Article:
Samuel Johnson

(1709 - 1784 / Lichfield / England)

Spring - Poem by Samuel Johnson

Stern Winter now, by Spring repress'd
Forbears the long-continued strife;
And Nature, on her naked breast,
Delights to catch the gales of life.

Now o'er the rural kingdom roves,
Soft pleasures with her laughing train,
Love warbles in the vocal groves,
And vegetation plants the plain.

Unhappy! whom to beds of pain
Arthritic tyranny consigns;
Whom smiling Nature courts in vain,
Though rapture sings and beauty shines.

Yet though my limbs disease invades,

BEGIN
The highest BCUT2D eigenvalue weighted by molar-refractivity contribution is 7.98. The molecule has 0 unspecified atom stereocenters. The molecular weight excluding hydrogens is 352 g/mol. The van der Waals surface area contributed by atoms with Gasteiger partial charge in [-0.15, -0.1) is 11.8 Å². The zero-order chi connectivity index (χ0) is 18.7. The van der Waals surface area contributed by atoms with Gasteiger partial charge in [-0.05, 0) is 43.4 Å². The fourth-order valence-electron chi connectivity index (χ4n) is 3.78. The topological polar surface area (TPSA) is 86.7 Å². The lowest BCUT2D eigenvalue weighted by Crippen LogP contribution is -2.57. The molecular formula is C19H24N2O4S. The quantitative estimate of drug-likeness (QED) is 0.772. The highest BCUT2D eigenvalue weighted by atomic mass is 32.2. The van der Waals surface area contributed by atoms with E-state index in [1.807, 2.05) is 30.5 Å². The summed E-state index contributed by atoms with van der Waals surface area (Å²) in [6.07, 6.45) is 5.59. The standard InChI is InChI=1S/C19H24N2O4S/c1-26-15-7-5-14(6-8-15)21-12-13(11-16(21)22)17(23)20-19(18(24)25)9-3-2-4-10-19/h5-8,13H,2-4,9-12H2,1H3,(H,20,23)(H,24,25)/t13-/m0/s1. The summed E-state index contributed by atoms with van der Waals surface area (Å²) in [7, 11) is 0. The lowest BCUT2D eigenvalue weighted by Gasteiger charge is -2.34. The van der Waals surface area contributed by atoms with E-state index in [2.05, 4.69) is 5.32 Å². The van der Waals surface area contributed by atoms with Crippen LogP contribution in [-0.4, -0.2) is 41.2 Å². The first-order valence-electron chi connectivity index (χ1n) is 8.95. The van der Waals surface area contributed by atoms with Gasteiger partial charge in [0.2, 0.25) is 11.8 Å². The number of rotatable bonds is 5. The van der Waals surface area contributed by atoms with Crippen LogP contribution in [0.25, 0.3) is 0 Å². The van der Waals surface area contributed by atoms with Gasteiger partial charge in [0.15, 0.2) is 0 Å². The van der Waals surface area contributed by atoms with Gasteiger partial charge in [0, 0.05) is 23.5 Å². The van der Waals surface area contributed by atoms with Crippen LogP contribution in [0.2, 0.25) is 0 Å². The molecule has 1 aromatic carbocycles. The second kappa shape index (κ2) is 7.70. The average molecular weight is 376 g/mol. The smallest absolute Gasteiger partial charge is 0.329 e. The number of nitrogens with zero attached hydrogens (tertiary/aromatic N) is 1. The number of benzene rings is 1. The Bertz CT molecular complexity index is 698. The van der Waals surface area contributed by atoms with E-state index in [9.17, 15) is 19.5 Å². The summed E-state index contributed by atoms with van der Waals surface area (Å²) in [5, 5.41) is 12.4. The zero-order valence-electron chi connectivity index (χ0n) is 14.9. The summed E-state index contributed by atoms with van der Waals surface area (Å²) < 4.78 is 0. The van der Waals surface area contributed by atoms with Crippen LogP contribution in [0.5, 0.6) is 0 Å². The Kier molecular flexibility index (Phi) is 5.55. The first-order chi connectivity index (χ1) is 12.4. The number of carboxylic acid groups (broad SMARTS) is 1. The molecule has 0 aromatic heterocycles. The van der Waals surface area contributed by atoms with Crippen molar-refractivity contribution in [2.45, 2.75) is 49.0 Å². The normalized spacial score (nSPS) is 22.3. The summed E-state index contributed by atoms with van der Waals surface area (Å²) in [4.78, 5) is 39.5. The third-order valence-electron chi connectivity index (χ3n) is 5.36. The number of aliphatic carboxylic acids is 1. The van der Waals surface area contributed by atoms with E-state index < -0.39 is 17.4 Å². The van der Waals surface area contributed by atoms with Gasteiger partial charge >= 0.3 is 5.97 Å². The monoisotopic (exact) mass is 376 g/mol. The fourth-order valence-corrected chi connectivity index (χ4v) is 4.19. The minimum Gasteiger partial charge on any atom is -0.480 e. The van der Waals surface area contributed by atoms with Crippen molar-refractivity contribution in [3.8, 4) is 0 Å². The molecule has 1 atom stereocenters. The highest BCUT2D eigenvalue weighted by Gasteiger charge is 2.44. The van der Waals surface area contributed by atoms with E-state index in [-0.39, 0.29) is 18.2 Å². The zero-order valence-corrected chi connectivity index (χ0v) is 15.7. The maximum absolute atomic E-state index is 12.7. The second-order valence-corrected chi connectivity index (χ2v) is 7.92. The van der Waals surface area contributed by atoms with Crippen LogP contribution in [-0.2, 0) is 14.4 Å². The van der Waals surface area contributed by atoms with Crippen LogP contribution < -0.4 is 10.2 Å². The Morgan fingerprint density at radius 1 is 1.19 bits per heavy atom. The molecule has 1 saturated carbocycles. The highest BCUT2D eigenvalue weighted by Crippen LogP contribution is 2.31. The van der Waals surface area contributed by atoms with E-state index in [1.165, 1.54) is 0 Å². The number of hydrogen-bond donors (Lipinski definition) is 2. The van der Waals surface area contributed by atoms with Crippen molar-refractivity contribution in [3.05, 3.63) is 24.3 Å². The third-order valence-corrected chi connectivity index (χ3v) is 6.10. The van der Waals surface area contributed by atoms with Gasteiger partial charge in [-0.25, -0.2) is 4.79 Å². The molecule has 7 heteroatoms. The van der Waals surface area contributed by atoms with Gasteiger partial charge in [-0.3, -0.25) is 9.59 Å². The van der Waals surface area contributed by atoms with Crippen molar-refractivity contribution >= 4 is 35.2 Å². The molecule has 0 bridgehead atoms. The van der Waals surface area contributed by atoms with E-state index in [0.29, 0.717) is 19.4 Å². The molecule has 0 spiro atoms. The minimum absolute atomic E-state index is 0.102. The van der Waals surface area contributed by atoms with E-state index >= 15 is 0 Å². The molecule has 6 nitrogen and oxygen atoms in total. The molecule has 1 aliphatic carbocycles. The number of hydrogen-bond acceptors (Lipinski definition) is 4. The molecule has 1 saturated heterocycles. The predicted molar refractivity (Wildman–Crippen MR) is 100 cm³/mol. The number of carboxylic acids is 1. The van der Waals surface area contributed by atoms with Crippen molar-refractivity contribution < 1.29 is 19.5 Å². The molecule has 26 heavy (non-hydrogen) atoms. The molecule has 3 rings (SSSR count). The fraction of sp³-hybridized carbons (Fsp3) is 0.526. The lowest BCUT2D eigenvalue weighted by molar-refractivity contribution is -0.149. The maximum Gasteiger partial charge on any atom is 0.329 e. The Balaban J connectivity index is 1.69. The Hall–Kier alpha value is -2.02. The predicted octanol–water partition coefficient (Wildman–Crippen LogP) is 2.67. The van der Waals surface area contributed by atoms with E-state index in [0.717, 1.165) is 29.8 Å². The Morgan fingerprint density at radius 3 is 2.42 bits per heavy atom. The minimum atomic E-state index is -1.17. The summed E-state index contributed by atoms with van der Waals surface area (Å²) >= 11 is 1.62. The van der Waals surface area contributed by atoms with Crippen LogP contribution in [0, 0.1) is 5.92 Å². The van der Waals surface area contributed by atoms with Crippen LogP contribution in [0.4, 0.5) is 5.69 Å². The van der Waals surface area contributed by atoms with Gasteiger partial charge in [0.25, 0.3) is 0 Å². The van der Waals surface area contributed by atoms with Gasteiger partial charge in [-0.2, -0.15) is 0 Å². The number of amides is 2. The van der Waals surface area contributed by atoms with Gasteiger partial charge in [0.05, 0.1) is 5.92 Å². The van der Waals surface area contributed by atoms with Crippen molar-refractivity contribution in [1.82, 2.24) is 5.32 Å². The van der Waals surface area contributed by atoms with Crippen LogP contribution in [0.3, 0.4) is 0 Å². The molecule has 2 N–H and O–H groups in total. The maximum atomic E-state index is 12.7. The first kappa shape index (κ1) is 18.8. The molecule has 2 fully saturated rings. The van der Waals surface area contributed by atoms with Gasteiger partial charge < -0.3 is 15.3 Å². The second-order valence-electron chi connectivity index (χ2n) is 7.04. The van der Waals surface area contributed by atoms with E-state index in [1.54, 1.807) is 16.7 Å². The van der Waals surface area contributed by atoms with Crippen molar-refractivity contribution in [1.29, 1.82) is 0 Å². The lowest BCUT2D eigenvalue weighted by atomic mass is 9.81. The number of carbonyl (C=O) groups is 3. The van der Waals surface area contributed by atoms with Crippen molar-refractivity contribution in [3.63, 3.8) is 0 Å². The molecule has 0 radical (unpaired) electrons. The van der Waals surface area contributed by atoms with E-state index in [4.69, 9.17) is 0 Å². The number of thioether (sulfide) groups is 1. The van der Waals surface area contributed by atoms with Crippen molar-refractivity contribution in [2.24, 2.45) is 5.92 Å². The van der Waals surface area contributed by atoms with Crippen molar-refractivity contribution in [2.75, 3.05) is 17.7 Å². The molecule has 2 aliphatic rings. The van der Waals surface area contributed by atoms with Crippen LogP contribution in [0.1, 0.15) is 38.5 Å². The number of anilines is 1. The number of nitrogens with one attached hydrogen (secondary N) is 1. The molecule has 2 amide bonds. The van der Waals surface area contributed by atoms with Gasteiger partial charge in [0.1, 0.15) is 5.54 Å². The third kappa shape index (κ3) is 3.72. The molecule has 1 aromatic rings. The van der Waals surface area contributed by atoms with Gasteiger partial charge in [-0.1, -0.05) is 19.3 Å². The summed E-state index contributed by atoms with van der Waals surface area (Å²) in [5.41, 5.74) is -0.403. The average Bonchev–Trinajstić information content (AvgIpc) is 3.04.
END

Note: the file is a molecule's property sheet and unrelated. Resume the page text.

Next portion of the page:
Her wings imagination tries,
And bears me to the peaceful shades,
Where ---- 's humble turrets rise.

Here let me through the vales pursue,
A guide - a father - and a friend,
Once more great Nature's works renew,
Once more on Wisdom's voice attend.

From false caresses, causeless strife,
Wild hope, vain fear, alike removed;
Here let me learn the use of life,
When best enjoy'd - when most improved.

Teach me, thou venerable bower,
Cool meditation's quiet seat,
The generous scorn of venal power,
The silent grandeur of retreat.

When pride by guilt to greatness climbs,
Or raging factions rush to war,
Here let me learn to shun the crimes
I can't prevent and will not share.

But lest I fall by subtler foes,
Bright wisdom teach me Curio's art,
The swelling passions to compose,
And quell the rebels of the heart.


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Poem Submitted: Wednesday, April 7, 2010



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